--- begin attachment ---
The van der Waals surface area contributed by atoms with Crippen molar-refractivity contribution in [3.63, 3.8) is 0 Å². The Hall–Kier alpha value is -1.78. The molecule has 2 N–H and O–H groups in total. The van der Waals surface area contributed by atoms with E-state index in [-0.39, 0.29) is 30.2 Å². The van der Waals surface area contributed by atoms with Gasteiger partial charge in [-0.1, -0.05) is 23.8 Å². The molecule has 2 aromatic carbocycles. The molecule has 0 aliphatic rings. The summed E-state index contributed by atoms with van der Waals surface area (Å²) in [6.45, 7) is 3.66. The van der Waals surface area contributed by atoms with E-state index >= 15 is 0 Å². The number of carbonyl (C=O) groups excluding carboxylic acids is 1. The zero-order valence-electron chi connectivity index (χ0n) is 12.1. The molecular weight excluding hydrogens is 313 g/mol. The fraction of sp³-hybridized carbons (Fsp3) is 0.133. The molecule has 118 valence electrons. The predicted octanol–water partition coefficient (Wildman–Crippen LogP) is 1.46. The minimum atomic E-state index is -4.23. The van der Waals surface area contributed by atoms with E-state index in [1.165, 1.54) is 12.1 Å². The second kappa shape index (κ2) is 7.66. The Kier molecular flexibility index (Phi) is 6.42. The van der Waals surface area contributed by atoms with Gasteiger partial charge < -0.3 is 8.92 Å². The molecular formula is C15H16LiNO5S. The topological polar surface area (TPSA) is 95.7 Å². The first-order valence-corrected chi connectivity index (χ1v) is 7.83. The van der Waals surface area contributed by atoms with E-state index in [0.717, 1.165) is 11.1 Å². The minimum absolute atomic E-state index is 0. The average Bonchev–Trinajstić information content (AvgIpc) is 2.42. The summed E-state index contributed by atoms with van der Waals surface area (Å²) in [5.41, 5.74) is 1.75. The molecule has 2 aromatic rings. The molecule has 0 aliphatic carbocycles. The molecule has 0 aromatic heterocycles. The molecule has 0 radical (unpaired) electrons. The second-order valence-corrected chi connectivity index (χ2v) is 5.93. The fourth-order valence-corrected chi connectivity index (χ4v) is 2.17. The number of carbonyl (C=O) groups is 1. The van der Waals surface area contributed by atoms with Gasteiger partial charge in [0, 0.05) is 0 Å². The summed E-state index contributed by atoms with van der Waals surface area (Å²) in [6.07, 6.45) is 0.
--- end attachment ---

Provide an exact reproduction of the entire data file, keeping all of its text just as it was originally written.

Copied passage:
The van der Waals surface area contributed by atoms with Crippen molar-refractivity contribution in [3.63, 3.8) is 0 Å². The Hall–Kier alpha value is -1.78. The molecule has 2 N–H and O–H groups in total. The van der Waals surface area contributed by atoms with E-state index in [-0.39, 0.29) is 30.2 Å². The van der Waals surface area contributed by atoms with Gasteiger partial charge in [-0.1, -0.05) is 23.8 Å². The molecule has 2 aromatic carbocycles. The molecule has 0 aliphatic rings. The summed E-state index contributed by atoms with van der Waals surface area (Å²) in [6.45, 7) is 3.66. The van der Waals surface area contributed by atoms with E-state index >= 15 is 0 Å². The number of carbonyl (C=O) groups excluding carboxylic acids is 1. The zero-order valence-electron chi connectivity index (χ0n) is 12.1. The molecular weight excluding hydrogens is 313 g/mol. The fraction of sp³-hybridized carbons (Fsp3) is 0.133. The molecule has 118 valence electrons. The predicted octanol–water partition coefficient (Wildman–Crippen LogP) is 1.46. The minimum atomic E-state index is -4.23. The van der Waals surface area contributed by atoms with E-state index in [1.165, 1.54) is 12.1 Å². The second kappa shape index (κ2) is 7.66. The Kier molecular flexibility index (Phi) is 6.42. The van der Waals surface area contributed by atoms with Gasteiger partial charge < -0.3 is 8.92 Å². The molecular formula is C15H16LiNO5S. The topological polar surface area (TPSA) is 95.7 Å². The first-order valence-corrected chi connectivity index (χ1v) is 7.83. The van der Waals surface area contributed by atoms with E-state index in [0.717, 1.165) is 11.1 Å². The minimum absolute atomic E-state index is 0. The average Bonchev–Trinajstić information content (AvgIpc) is 2.42. The summed E-state index contributed by atoms with van der Waals surface area (Å²) in [5.41, 5.74) is 1.75. The molecule has 2 aromatic rings. The molecule has 0 aliphatic carbocycles. The molecule has 0 aromatic heterocycles. The molecule has 0 radical (unpaired) electrons. The second-order valence-corrected chi connectivity index (χ2v) is 5.93. The fourth-order valence-corrected chi connectivity index (χ4v) is 2.17. The number of carbonyl (C=O) groups is 1. The van der Waals surface area contributed by atoms with Gasteiger partial charge in [0, 0.05) is 0 Å². The summed E-state index contributed by atoms with van der Waals surface area (Å²) in [6.07, 6.45) is 0.